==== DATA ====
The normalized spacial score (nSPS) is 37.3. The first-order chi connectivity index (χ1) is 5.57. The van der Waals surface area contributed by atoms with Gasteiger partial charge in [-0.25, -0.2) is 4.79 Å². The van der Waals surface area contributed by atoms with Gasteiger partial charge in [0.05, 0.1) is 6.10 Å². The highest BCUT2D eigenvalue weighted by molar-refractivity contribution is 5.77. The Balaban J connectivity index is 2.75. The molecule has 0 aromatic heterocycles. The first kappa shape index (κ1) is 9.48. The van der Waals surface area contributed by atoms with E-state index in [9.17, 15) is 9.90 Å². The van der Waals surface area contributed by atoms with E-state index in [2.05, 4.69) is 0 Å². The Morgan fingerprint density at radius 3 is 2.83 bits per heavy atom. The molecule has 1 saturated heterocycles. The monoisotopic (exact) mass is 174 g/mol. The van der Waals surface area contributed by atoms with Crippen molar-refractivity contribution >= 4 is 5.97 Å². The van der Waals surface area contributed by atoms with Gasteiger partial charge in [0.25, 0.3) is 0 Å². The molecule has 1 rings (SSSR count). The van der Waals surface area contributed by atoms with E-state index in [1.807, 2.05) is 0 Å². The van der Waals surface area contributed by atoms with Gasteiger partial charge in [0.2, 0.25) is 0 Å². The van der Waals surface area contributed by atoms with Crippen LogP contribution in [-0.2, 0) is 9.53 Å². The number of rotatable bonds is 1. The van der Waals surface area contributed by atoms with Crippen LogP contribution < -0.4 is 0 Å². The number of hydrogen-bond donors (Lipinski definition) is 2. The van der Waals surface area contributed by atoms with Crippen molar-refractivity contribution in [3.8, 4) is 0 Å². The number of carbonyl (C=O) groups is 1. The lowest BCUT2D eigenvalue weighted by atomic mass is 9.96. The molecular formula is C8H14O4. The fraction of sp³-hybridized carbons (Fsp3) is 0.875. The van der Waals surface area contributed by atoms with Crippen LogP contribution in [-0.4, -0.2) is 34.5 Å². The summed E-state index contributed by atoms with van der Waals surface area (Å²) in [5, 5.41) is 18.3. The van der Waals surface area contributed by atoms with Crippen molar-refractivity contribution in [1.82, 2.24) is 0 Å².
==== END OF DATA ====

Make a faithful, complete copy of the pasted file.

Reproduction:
The normalized spacial score (nSPS) is 37.3. The first-order chi connectivity index (χ1) is 5.57. The van der Waals surface area contributed by atoms with Gasteiger partial charge in [-0.25, -0.2) is 4.79 Å². The van der Waals surface area contributed by atoms with Gasteiger partial charge in [0.05, 0.1) is 6.10 Å². The highest BCUT2D eigenvalue weighted by molar-refractivity contribution is 5.77. The Balaban J connectivity index is 2.75. The molecule has 0 aromatic heterocycles. The first kappa shape index (κ1) is 9.48. The van der Waals surface area contributed by atoms with E-state index in [9.17, 15) is 9.90 Å². The van der Waals surface area contributed by atoms with E-state index in [2.05, 4.69) is 0 Å². The Morgan fingerprint density at radius 3 is 2.83 bits per heavy atom. The molecule has 1 saturated heterocycles. The monoisotopic (exact) mass is 174 g/mol. The van der Waals surface area contributed by atoms with Crippen molar-refractivity contribution >= 4 is 5.97 Å². The van der Waals surface area contributed by atoms with Gasteiger partial charge in [0.25, 0.3) is 0 Å². The molecule has 1 rings (SSSR count). The van der Waals surface area contributed by atoms with E-state index in [1.807, 2.05) is 0 Å². The van der Waals surface area contributed by atoms with Gasteiger partial charge in [0.2, 0.25) is 0 Å². The van der Waals surface area contributed by atoms with Crippen LogP contribution in [-0.2, 0) is 9.53 Å². The number of rotatable bonds is 1. The van der Waals surface area contributed by atoms with Crippen LogP contribution < -0.4 is 0 Å². The number of hydrogen-bond donors (Lipinski definition) is 2. The van der Waals surface area contributed by atoms with Crippen molar-refractivity contribution in [3.8, 4) is 0 Å². The number of carbonyl (C=O) groups is 1. The lowest BCUT2D eigenvalue weighted by atomic mass is 9.96. The molecular formula is C8H14O4. The fraction of sp³-hybridized carbons (Fsp3) is 0.875. The van der Waals surface area contributed by atoms with Crippen LogP contribution in [-0.4, -0.2) is 34.5 Å². The summed E-state index contributed by atoms with van der Waals surface area (Å²) in [5, 5.41) is 18.3. The van der Waals surface area contributed by atoms with Crippen molar-refractivity contribution in [1.82, 2.24) is 0 Å².